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MEMORIAL 4'?m2f AIDS memorial, commemorating dangerous behavior

LIZ -- (enters carrying notebook, crosses to podium, opens
notebook, looks around, looks at watch, paces briefly, looks at
watch, reads) Allan Anderson... Fred Anderson... Ralph Ardell...
Eugene Ardmore...

AMY -- (enters, looks around, approaches) Excuse me?

LIZ -- Yes?

AMY -- What are you doing?

LIZ -- This was supposed to be an AIDS memorial, but nobody
showed up. I thought I'd read the names anyway.

AMY -- Read the names.

LIZ -- The names of the people who died of AIDS.

AMY -- Hence the title AIDS Memorial.

LIZ -- Exactly. (reads) James Aston, Robert Atwater...

AMY -- Excuse me?

LIZ -- Yes?

AMY -- These names you're reading, these are war veterans,
right?

LIZ -- (scans notebook, pages) No. I don't think so... (pages)
No. Definitely not. (points) I know this person. He was never in
the military. (reads) Walter Azimov... Frank Baker...

AMY -- Excuse me?

LIZ -- Yes?

AMY -- What did these people do... why are you memorializing
them?

LIZ -- I thought I told you that. They died of AIDS.

AMY -- That's it?

LIZ -- Yes.

AMY -- You're memorializing them because of the disease they
died from?

LIZ -- Yes.

AMY -- Uh huh.

LIZ -- (reads) James Barber...

AMY -- Listen, I hate to keep interrupting...

LIZ -- Yes?

AMY -- Can I assume you also have a list of people who died of
Heart Disease and another list of people who died of cancer?

LIZ -- No. Just AIDS. This is an AIDS memorial.

AMY -- AIDS only.

LIZ -- Yes.

AMY -- And they have nothing in common except that they died of
the same disease.

LIZ -- That's right.

AMY -- And you think that's important to remember?

LIZ -- Yes. I'm not the only one. There are dozens of AIDS
memorials all over the country at this very hour.

AMY -- And they're memorializing people who died of AIDS.

LIZ -- Yes. (reads) David Bartholomew... Richard Battle...

AMY -- Listen, I hate to be so dense. But...

LIZ -- Yes?

AMY -- Well, I don't understand why one person, let alone people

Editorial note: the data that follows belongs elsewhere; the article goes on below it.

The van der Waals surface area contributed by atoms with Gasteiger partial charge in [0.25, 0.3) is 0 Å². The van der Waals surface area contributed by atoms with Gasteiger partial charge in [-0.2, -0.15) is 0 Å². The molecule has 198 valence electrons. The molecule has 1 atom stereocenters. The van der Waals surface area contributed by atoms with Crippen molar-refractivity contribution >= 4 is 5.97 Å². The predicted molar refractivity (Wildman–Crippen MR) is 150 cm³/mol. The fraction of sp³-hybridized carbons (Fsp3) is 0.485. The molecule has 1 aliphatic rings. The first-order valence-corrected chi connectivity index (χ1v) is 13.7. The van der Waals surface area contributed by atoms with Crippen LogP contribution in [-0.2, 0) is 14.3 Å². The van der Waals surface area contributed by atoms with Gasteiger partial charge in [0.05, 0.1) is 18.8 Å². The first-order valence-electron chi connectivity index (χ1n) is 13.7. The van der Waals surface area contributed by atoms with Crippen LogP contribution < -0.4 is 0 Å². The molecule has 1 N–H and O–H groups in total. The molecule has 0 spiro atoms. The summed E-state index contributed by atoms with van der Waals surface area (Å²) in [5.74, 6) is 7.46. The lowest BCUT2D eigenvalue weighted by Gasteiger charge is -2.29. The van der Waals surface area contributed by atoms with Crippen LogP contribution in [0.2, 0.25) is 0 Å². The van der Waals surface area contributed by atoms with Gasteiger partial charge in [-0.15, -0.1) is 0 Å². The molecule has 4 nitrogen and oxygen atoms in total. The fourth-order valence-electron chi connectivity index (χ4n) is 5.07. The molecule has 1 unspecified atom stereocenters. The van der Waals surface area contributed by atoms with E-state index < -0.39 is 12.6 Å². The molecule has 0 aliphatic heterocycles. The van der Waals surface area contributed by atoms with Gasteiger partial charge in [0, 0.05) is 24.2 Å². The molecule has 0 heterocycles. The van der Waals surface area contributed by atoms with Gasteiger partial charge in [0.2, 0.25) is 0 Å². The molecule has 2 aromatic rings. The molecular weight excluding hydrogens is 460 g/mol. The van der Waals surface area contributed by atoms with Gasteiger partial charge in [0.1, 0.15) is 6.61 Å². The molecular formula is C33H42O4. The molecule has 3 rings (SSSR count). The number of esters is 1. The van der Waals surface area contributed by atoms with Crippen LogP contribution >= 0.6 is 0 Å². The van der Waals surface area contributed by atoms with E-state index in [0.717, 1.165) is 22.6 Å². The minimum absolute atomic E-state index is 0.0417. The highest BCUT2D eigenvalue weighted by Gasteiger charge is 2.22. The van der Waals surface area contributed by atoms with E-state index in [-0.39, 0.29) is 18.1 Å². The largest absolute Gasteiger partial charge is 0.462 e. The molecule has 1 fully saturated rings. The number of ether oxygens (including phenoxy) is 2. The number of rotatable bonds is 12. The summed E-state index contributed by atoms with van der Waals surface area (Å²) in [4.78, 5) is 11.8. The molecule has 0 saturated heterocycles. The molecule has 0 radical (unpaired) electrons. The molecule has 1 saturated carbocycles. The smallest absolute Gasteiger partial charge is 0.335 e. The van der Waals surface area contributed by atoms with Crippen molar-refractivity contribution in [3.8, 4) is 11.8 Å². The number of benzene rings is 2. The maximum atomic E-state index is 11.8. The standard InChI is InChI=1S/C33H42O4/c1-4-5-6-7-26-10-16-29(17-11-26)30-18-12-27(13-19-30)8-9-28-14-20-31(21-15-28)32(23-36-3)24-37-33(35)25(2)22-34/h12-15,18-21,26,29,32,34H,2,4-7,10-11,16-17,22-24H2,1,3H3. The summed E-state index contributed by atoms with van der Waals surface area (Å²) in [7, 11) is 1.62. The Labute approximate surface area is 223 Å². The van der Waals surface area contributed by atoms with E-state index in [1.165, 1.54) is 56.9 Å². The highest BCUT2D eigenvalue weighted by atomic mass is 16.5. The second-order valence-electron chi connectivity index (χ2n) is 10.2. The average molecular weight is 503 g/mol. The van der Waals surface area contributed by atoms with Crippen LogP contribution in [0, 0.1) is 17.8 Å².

in several cities would want to memorialize people for the
disease they died from.

LIZ -- You can't?

AMY -- No. I mean, I applauded the memorial of the men who died
of radiation poisoning after they contained the Chernobel
nuclear accident, because they got sick while saving lives. Did
any of these (points) people get their disease while saving
lives?

LIZ -- I don't think so.

AMY -- How did these people get their disease?

LIZ -- Mostly by having unprotected sex with several different
sex partners. (quickly) But some of them got AIDS by injecting
drugs with infected syringes.

AMY -- So, what you're saying is that these people you're
memorializing died of a disease that could have been prevented?

LIZ -- Yes.

AMY -- Oh, I see. You know, to be fair, you should include the
other victims of preventable deaths too, like those who died of
alcoholism, serosis of the liver, drug overdoses, and those who
died in gun battles with police.

LIZ -- No. This is only an AIDS memorial.

AMY -- But, why? What is there about them that you would WANT to
remember?! Who were you expecting to show up here? The sex
partners they infected with AIDS?

LIZ -- (pauses, looks to audience, looks to Amy) I don't know.
It sounded like a real noble cause. But when you put it like
that, I think I know why nobody showed up. (moves toward exit)

AMY -- (follows) But you haven't finished yet. You're only on
the B's.

LIZ -- (turns) Listen, I won't tell anybody I was here if you
don't.

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